(58.) The disadvantage of reading books written by people belonging to a certain party or a certain set is that they do not always contain the truth. Facts are disguised, the arguments on both sides are not brought forward in all their strength, nor are they quite accurate; and what wears out the greatest patience is that we must read a large number of harsh and scurrilous reflections, tossed to and fro by serious-minded men, who consider themselves personally insulted when any point of doctrine or any doubtful matter is controverted. Such works possess this peculiarity, that they neither deserve the prodigious success they have for a certain time, nor the profound oblivion into which they fall afterwards,35 when the rage and contention have ceased, and they become like almanacks out of date.113

(59.) It is the glory and the merit of some men to write well, and of others not to write at all.

(60.) Some persons have been writing regularly for the last twenty years; they have faithfully observed all rules of composition, enriched the language with new words, thrown off the yoke of Latinism, and given to style a pure French phraseology; they have almost recovered that harmony which Malherbe and Balzac first discovered, and which since then so many authors allowed to be lost; they have, in short, given to our style all the clearness it is capable of, and this will gradually lead to it becoming easily understood.114

(61.) There are some artists115 or men of ability whose intelligence is as extensive as the art or science they profess; they repay with interest, through their genius and inventive powers, what they borrowed from it and from its first principles; they stray from art to ennoble it, and deviate from its rules if they do not make use of them to attain the grand and the sublime; they walk alone and unaccompanied, but they soar very high and are very penetrating, always certain of the advantages sometimes to be obtained by irregularity, and assured of their success. Careful, timorous, and sedate minds not alone never obtain those advantages, but they do not admire36 them nor even understand them, and are much less likely to imitate them; they dwell peaceably within the compass of their sphere, go up to a certain point, which is the limit of their capacity and knowledge, but penetrate no farther, because they see nothing beyond it; they are at best but the first of a second class and excel in mediocrity.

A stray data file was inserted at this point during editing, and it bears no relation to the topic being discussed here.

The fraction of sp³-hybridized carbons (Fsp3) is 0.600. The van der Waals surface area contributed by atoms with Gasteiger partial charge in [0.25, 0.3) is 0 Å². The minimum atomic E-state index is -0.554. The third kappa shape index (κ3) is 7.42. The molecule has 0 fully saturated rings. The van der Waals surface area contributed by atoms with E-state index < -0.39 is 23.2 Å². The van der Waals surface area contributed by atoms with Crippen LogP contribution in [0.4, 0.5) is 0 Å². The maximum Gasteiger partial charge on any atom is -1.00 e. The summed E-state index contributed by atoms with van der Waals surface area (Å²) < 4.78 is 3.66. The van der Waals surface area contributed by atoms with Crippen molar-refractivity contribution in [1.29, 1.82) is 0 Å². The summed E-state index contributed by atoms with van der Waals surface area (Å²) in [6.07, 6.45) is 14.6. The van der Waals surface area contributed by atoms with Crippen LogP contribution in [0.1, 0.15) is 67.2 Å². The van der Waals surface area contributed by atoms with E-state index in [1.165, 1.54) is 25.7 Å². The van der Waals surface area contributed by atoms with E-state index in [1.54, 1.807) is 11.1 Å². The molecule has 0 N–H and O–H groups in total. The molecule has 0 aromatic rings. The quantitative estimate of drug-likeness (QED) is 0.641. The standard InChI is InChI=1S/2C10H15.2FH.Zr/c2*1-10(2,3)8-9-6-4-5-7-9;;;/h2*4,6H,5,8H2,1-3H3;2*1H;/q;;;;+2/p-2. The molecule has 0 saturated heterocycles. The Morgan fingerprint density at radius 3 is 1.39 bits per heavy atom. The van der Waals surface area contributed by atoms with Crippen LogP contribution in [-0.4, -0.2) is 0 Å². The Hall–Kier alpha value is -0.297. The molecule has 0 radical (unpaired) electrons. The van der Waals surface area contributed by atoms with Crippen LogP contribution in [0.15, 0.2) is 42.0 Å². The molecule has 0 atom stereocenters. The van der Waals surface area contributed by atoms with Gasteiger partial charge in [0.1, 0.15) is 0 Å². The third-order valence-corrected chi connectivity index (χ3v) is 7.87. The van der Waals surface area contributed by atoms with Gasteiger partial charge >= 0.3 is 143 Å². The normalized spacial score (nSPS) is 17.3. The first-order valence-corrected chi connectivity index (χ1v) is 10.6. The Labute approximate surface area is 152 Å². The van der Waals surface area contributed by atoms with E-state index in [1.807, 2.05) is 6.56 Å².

(62.) If I may venture to say so, there are certain inferior or second-rate minds, who seem only fit to become the receptacle, register, or storehouse of all the productions of other talents;116 they are plagiarists, translators, compilers; they never think, but tell you what other authors have thought; and as a selection of thoughts requires some inventive powers, theirs is ill-made and inaccurate, which induces them rather to make it large than excellent. They have no originality, and possess nothing of their own; they only know what they have learned, and only learn what the rest of the world does not wish to know; a useless and dry science, without any charm or profit, unfit for conversation, nor suitable to intercourse, like a coin which has no currency. We are astonished when we read them, as well as tired out by their conversation or their works. The nobility and the common herd mistake them for men of learning, but intelligent men rank them with pedants.